Waterproofing and Insulation
- By Ellen Kollie
- February 1st, 2008
There are two main reasons to keep every campus
facility waterproof and well insulated. The first is for energy conservation: a
tight building uses less energy. The second is to increase a building’s
lifespan, as a leaky building causes materials to degrade. Here’s what you need
to know about specific areas, followed with sage advice from the experts.
When it comes to providing for your building
envelope, attention must be paid to some specific areas, and high-quality
products must be chosen.
Roofing: Roofing insulation can be
either on top of or beneath the roofing membrane. Which is chosen will depend
on what you’re comfortable with, the region in which the facility is built, and
what the contractor is comfortable with.
Insulation is often installed on top of the popular
single-ply membrane-type roofing system. If a leak occurs in this type system,
it’s relatively easy to locate.
Insulation can also be installed on the bottom of
the inverted roof membrane system. “I feel it’s a better system,” said Monica
Armstrong, project manager for Atlanta-based The Facility Group. The drawback
to this system is that leaks may be more difficult to find.
One insulation option is polyisocyanurate, used in
both new construction and renovation, and adaptable with a variety of roof
systems. This high-thermal, closed-cell foam plastic insulation is available in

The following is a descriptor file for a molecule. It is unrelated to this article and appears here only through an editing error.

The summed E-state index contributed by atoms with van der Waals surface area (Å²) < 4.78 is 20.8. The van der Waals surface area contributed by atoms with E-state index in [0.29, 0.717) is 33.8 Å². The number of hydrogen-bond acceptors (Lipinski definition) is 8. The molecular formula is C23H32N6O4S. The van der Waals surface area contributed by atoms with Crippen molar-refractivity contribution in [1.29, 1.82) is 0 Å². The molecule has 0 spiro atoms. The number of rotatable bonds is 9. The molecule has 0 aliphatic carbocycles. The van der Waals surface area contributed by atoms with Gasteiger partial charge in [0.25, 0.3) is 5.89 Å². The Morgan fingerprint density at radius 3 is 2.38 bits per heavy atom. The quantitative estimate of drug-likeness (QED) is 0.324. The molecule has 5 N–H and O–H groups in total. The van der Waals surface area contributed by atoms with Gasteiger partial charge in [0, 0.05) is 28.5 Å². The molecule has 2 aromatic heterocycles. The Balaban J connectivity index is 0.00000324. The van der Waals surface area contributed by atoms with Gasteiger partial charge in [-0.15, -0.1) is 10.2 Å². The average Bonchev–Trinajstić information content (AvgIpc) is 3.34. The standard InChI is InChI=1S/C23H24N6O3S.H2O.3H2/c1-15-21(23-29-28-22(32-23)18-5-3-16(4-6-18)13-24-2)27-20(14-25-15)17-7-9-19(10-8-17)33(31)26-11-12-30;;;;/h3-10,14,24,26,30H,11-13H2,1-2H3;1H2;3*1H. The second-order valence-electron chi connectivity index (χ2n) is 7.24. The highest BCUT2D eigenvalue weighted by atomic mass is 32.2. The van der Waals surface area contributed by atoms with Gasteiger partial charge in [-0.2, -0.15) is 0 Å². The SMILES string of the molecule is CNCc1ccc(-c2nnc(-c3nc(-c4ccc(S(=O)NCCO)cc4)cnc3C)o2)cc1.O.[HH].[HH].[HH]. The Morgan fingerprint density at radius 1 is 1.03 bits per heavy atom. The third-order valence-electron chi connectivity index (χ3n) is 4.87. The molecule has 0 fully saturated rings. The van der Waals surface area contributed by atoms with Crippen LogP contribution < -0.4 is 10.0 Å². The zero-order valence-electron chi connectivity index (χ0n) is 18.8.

a range of sizes and offers a high thermal value per inch.
“Because polyisocyanurate is closed cell, it has
attributes that other insulation materials don’t have,” said Jim Whitton,
national sales manager for Portland, ME-based Hunter Panels, which manufactures
polyisocyanurate roof insulation panels. As a result, the product qualifies for
LEED certification credits.
Windows: Windows are a penetration
in a building’s exterior, so it’s critical to seal the joint between the window
system and wall system. “Don’t depend just on caulking or sealants to provide
that barrier,” said Bob Gunning, AIA, project architect with The Facility
Group. “Use a flashing.”
Skylights: If you’re installing
skylights, do your research to make sure you choose a system that’s tested to
withstand wind pressure and the elements. Seal it with flashing and caulk. And,
because it’s a roof penetration, be sure it has a curb that’s high enough to
keep ponding water from getting into the joint.
Doors: Doors can be protected from
inclement weather with weatherstripping, which doesn’t reduce energy costs so
much as it increases comfort. Fortunately, it’s inexpensive and quick to
install. Gunning advises using a compressible weatherstripping around the
doorframe to create a tight seal. Combine this with a sturdy sweep attached to
the bottom of the door itself and/or threshold weatherstripping.
Also, consider installing steel doors, which are
well known for their ability to keep out poor weather. In addition, they’re
long lasting and recyclable.
Building exteriors: Water repellents applied to
a building’s exterior substrate to create long-lasting protection from the
negative effects of weather are becoming more popular. They can be applied to
either existing or new construction, and they work to reduce damage caused by
rain, frost, and pollutants, thus decreasing maintenance costs.
Water repellents are available for use in
formulations that penetrate a broad range of substrates, including
poured-in-place or precast concrete, concrete block, sandstone, granite,
limestone, marble, brick, tile, and wood.
These products can extend the life of substrates by
providing a variety of benefits that include water repellency; UV stability;
reduced efflorescence; water vapor permeability; clear, uniform, neutral
appearance; and reduced freeze-thaw damage.
Below-grade drainage: A sure-fire way to keep a